Social Norms and Self-Management Ability Among Uninsured Primary Care Patients

Akiko Kamimura, PhD, MSW; Rebecca Higham, BS; Samin Panahi, BS, MS; Edward Lee, BS; Jeanie Ashby, MPH

Disclosures

South Med J. 2020;113(8):407-412. 

In This Article

Abstract and Introduction

Abstract

Objectives: The purpose of this study was to examine the association between social norms and self-management ability among uninsured low-income primary care patients.

Methods: Data were collected from adult patients at a free clinic using a self-administered survey from August to December 2018.

Results: Higher levels of social norms to exercise were associated with higher levels of all aspects of self-management ability. Lower levels of social norms to use substances were associated with higher levels of all aspects of self-management ability, except for variety in self-management. Better health was associated with higher levels of investment behavior of self-management ability.

Conclusions: The findings of this study suggest the association between social norms and self-management ability and its impact on health among low-income, uninsured primary care patients. Self-management ability is important for maintaining health. Providing intervention programs on self-management skills should focus on not only individual behaviors but also social norms that affect their health behaviors.

Introduction

Good self-management of chronic conditions refers to being responsible for one's health, being knowledgeable about one's health, using the knowledge to manage health-related risks, and actively using health information to make decisions on one's health.[1] Self-management of chronic conditions is essential for improving health outcomes.[2] The factors influencing chronic disease self-management include individual characteristics (e.g., knowledge about their disease), health status, resources (e.g., insurance), environmental factors (e.g., living arrangement), and the healthcare system (e.g., access to care).[3] Low-income patients often experience challenges in self-management for chronic conditions.[4] Mental health and social support from family and friends affect self-management behaviors among medically underserved populations.[4]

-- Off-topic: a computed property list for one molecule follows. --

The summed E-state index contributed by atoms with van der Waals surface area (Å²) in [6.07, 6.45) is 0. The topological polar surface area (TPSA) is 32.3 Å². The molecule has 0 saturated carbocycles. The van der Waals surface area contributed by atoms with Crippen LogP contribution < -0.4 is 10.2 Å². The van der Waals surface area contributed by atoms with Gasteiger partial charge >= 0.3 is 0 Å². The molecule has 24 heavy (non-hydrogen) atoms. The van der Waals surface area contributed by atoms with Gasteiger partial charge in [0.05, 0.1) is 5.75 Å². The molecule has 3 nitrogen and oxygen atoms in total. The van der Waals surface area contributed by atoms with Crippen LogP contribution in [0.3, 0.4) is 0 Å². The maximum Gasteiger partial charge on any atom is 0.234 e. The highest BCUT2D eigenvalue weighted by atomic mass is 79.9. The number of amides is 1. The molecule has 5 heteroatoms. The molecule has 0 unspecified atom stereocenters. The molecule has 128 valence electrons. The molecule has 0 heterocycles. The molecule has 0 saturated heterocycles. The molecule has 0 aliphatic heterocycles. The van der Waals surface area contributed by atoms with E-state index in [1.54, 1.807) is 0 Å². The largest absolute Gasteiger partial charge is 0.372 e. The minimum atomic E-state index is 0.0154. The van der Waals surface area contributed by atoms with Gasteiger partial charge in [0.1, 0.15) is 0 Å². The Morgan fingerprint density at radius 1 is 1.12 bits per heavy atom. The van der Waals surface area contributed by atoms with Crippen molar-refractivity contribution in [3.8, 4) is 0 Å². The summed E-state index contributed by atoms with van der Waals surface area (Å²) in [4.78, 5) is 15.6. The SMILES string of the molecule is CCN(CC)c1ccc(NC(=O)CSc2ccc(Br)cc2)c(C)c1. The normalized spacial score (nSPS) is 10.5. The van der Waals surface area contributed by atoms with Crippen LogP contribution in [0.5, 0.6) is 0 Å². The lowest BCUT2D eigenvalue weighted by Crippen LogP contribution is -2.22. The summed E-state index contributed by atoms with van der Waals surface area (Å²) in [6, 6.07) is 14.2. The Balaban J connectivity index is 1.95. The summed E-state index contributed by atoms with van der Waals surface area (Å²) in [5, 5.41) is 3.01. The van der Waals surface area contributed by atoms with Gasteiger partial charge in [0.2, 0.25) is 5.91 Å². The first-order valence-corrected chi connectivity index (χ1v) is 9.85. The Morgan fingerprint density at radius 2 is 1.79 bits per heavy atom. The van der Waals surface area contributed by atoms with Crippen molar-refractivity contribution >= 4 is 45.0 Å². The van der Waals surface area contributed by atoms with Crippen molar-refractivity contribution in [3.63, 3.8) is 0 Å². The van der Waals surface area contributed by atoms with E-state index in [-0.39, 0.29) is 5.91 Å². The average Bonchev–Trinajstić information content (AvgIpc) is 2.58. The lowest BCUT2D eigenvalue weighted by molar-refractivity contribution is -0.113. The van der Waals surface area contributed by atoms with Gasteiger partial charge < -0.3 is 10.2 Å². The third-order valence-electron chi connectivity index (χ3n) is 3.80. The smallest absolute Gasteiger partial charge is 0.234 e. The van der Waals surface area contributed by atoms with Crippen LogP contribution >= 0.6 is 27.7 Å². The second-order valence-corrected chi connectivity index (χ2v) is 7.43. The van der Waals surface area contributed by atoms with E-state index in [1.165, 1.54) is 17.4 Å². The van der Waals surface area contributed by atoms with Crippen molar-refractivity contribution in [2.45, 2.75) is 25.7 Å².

According to the social-ecological model, multilevel social factors affect individual health-related behaviors.[5] The context and culture of a community or neighborhood are crucial components of assessing chronic disease self-management in the social-ecological model.[6] Previous studies examined community-based chronic disease self-management intervention programs for low-income individuals;[7,8] however, little is known about the association between community norms and self-management ability among low-income individuals. It is vital to examine the association because low-income individuals tend to live in an impoverished community, which may have negative community norms.[9,10]

The purpose of this study was to examine the association between social norms and self-management ability among low-income individuals. Exercise and substance abuse were included among social norms because these factors are closely related to social norms.[11,12] The research question of this study is: How are social norms related to self-management ability among uninsured low-income individuals? The tested hypothesis was: Higher levels of positive social norms are associated with higher levels of self-management ability. This study is important to increase the knowledge about self-management ability among underserved populations that would help individuals develop effective intervention programs.

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